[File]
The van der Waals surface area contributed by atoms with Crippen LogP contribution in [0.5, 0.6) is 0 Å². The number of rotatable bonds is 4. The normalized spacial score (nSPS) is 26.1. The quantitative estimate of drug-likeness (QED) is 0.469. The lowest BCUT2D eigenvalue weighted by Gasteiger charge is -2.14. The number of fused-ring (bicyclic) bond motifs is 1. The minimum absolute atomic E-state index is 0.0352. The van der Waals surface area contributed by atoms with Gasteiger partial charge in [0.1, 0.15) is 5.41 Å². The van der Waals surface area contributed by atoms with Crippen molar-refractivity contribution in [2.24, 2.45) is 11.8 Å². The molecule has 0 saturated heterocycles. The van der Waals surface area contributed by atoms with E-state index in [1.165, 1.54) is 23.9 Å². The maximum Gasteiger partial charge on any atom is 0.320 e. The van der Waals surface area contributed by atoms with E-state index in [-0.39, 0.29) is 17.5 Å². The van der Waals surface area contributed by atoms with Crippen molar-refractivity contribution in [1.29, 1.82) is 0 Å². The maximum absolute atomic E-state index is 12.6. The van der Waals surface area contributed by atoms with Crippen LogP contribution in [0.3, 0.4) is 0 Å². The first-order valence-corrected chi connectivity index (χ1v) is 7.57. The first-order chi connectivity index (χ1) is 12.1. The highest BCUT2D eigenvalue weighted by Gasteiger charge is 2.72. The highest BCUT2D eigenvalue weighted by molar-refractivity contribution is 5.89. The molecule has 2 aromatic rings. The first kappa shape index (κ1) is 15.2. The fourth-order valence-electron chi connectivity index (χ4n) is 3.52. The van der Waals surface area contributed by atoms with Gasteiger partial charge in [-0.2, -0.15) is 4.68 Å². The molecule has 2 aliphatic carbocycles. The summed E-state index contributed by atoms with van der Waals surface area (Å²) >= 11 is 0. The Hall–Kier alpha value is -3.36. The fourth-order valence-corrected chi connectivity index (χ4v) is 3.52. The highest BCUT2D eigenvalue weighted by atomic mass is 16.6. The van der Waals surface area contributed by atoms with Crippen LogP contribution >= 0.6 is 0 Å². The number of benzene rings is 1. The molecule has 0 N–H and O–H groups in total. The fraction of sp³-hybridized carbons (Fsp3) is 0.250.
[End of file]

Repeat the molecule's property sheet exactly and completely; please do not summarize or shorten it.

The van der Waals surface area contributed by atoms with Crippen LogP contribution in [0.5, 0.6) is 0 Å². The number of rotatable bonds is 4. The normalized spacial score (nSPS) is 26.1. The quantitative estimate of drug-likeness (QED) is 0.469. The lowest BCUT2D eigenvalue weighted by Gasteiger charge is -2.14. The number of fused-ring (bicyclic) bond motifs is 1. The minimum absolute atomic E-state index is 0.0352. The van der Waals surface area contributed by atoms with Gasteiger partial charge in [0.1, 0.15) is 5.41 Å². The van der Waals surface area contributed by atoms with Crippen molar-refractivity contribution in [2.24, 2.45) is 11.8 Å². The molecule has 0 saturated heterocycles. The van der Waals surface area contributed by atoms with E-state index in [1.165, 1.54) is 23.9 Å². The maximum Gasteiger partial charge on any atom is 0.320 e. The van der Waals surface area contributed by atoms with E-state index in [-0.39, 0.29) is 17.5 Å². The van der Waals surface area contributed by atoms with Crippen molar-refractivity contribution in [1.29, 1.82) is 0 Å². The maximum absolute atomic E-state index is 12.6. The van der Waals surface area contributed by atoms with Crippen LogP contribution in [0.3, 0.4) is 0 Å². The first-order valence-corrected chi connectivity index (χ1v) is 7.57. The first-order chi connectivity index (χ1) is 12.1. The highest BCUT2D eigenvalue weighted by Gasteiger charge is 2.72. The highest BCUT2D eigenvalue weighted by molar-refractivity contribution is 5.89. The molecule has 2 aromatic rings. The first kappa shape index (κ1) is 15.2. The fourth-order valence-electron chi connectivity index (χ4n) is 3.52. The van der Waals surface area contributed by atoms with Gasteiger partial charge in [-0.2, -0.15) is 4.68 Å². The molecule has 2 aliphatic carbocycles. The summed E-state index contributed by atoms with van der Waals surface area (Å²) >= 11 is 0. The Hall–Kier alpha value is -3.36. The fourth-order valence-corrected chi connectivity index (χ4v) is 3.52. The highest BCUT2D eigenvalue weighted by atomic mass is 16.6. The van der Waals surface area contributed by atoms with Crippen LogP contribution >= 0.6 is 0 Å². The number of benzene rings is 1. The molecule has 0 N–H and O–H groups in total. The fraction of sp³-hybridized carbons (Fsp3) is 0.250.